Based on the list in that article, I am wondering where the line between conscientious and self-conscious falls? My dear son once hurt my feelings by informing me that I was self-involved, until he explained that "self-involved" doesn't mean that you don't care about other people, but more like you don't think about what other people are thinking very much, and you are generally not very aware of your immediate surroundings. He was embarrassed and annoyed, because I had walked into a building through the OUT door, leaving him stranded due to higher level of what might have been construed as conscientiousness, but was really a combination of simple consciousness and self-consciousness.

IOW, I didn't notice the door sign or the flow of human traffic, due to absent-mindedness, but I also wasn't particularly embarrassed or contrite about making such a mistake. OTOH, when I walked right SMACK into a glass wall at the bus station a few days ago, in front of a crowd of strangers, I did regret my behavior for a few minutes.

I also must admit that if buying second hand clothing is a sign of lack of conscientiousness, then I am a hopeless case nasty girl, because I have on occasion even teased people who have repulsion boundary to this practice.

halfmoon
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Re: Forum Posting Ethics

Post by halfmoon » Mon Oct 30, 2017 10:09 pm

Fish, RealPerson & Campitor: thanks for the reassurance...though (for once) I wasn't fishing for compliments. I understood Fish to mean that journal-heavy posters are parasitic because they primarily hang out in their own room. Because I have far more experience and patience with practical matters than theoretical ones, I tend to relate experiences in the hopes that they'll be valuable or entertaining to someone.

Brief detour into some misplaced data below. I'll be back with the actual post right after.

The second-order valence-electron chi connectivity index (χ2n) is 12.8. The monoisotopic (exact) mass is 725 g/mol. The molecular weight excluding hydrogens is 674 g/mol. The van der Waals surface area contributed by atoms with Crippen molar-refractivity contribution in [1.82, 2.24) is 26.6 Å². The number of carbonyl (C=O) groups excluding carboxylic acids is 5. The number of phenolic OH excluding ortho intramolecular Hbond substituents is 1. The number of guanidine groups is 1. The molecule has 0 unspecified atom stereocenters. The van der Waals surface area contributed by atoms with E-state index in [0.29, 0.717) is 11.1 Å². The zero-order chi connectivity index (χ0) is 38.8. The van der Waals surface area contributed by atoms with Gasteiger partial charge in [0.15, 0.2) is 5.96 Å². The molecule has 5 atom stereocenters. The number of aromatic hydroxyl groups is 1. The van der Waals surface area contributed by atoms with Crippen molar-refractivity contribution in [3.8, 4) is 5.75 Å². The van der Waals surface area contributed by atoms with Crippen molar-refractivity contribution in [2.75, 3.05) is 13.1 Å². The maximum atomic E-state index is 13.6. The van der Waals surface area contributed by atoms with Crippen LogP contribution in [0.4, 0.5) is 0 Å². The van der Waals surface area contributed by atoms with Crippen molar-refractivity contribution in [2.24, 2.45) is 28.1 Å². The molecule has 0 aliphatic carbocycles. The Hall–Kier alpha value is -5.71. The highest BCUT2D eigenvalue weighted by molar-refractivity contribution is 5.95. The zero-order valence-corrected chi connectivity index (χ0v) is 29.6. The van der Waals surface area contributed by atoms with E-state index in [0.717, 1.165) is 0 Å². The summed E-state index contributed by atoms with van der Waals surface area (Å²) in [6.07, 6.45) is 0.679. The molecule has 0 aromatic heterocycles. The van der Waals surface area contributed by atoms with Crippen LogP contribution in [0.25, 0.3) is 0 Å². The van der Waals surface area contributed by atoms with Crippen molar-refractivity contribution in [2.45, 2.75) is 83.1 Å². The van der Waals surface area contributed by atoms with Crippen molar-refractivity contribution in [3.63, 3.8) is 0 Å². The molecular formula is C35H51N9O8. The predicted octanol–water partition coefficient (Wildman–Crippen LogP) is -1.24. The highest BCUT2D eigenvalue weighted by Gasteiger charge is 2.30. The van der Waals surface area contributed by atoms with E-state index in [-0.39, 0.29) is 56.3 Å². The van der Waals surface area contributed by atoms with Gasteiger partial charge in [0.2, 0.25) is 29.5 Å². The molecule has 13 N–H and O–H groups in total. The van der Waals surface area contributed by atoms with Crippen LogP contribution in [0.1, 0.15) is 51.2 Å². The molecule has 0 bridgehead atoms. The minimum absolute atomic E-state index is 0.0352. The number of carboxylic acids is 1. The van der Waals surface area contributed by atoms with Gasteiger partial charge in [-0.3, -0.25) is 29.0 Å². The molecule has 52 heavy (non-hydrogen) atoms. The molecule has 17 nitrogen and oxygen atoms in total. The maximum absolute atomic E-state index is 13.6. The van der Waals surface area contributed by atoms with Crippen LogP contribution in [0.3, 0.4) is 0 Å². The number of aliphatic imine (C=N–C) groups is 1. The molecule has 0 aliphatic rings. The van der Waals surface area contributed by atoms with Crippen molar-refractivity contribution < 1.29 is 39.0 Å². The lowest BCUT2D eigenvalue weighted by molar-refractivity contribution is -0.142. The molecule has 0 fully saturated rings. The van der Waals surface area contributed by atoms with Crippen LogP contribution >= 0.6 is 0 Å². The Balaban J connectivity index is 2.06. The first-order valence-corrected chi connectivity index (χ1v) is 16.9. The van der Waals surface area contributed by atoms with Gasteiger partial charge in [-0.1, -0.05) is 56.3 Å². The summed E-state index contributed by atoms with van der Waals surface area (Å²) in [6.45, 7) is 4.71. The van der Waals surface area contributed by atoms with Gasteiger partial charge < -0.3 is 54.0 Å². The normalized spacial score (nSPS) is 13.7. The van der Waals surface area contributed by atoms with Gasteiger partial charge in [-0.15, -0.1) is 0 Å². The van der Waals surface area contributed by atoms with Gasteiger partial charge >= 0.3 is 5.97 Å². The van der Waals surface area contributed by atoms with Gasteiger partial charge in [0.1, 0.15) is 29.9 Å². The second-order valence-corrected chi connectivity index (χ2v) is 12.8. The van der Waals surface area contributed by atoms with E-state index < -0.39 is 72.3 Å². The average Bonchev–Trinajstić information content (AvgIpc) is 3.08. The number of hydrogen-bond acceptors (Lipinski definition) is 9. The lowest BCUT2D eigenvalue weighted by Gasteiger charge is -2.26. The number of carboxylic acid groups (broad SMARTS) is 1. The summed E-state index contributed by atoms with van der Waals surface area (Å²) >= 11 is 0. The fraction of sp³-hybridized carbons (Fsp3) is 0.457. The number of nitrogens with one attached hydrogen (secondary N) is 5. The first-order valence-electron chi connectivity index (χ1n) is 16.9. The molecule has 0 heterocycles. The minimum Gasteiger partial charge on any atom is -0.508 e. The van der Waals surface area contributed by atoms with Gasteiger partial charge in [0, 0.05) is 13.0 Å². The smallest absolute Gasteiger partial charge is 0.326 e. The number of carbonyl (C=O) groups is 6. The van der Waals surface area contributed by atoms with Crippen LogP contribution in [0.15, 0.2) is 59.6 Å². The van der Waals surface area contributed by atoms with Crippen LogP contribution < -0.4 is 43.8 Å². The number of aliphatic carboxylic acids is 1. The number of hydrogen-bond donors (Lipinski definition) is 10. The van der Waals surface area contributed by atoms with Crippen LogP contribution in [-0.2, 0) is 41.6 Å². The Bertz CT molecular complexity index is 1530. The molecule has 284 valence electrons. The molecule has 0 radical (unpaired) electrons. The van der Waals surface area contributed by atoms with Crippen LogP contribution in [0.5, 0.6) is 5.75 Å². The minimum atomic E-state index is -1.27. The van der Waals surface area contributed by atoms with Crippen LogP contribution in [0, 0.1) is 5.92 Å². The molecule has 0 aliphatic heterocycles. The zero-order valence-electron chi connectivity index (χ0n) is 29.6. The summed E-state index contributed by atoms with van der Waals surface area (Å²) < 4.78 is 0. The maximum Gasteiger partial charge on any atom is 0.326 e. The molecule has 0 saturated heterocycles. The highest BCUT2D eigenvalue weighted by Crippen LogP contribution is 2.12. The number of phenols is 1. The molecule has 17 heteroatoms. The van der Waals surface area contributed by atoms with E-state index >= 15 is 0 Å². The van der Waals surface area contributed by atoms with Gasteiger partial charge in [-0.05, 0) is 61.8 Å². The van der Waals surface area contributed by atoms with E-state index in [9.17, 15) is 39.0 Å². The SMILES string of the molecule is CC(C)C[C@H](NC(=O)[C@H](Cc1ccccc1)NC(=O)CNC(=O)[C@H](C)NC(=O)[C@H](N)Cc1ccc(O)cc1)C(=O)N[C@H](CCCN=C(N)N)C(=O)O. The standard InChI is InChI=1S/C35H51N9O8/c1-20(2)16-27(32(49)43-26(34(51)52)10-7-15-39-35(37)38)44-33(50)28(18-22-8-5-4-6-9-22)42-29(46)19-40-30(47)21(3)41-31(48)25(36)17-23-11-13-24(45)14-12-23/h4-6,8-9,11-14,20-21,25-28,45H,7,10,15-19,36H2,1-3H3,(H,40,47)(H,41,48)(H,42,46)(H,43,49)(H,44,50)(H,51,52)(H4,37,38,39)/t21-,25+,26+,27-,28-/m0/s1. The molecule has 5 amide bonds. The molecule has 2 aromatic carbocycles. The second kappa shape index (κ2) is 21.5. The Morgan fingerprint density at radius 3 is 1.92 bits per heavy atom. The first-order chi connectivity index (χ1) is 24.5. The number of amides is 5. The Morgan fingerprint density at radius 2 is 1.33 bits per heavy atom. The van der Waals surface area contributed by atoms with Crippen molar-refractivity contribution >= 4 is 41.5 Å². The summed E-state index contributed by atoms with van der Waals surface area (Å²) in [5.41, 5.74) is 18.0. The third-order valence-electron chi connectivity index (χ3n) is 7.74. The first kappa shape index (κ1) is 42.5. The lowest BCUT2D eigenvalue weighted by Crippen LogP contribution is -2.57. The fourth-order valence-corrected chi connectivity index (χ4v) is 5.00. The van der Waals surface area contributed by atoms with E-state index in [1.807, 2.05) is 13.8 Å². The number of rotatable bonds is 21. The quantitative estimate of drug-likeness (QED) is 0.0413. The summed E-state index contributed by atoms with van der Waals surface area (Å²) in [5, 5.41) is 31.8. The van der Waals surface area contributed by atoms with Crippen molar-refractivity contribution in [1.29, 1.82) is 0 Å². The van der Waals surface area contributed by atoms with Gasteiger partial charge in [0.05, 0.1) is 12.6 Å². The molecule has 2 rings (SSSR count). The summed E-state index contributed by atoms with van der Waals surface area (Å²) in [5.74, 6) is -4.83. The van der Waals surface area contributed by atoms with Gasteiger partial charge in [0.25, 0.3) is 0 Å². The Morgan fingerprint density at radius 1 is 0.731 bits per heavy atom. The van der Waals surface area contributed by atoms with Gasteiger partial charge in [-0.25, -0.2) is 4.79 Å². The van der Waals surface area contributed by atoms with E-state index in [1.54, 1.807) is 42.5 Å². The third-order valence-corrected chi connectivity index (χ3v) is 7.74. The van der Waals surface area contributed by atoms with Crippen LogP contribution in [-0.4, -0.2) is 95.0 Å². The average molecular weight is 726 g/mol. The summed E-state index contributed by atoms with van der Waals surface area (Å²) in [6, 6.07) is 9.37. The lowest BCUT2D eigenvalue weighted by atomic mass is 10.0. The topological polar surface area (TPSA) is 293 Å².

Jacob, I'm trying to understand the reference to hockey safety gear. Do you mean that wearing safety gear gives the players tacit permission to take more risks, thereby negating the protective effect?

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Re: Forum Posting Ethics

Post by jacob » Mon Oct 30, 2017 11:10 pm

@halfmoon More or less. More precisely, trying to eliminate a particular undesired issue (head injuries, a few violent players) by making a particular change to the entire system (a piece of safety gear or a particular rule, e.g. no fighting) tends to have unintended side-effects because the system adapts. "You can't change just one thing."

Farm_or
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Re: Forum Posting Ethics

Post by Farm_or » Tue Oct 31, 2017 7:55 am

Some of this content reminds me of the unintended consequences of "no child Left behind".

slowtraveler
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Re: Forum Posting Ethics

Post by slowtraveler » Tue Oct 31, 2017 10:08 am

I apologize if I've had any part in inspiring this thread.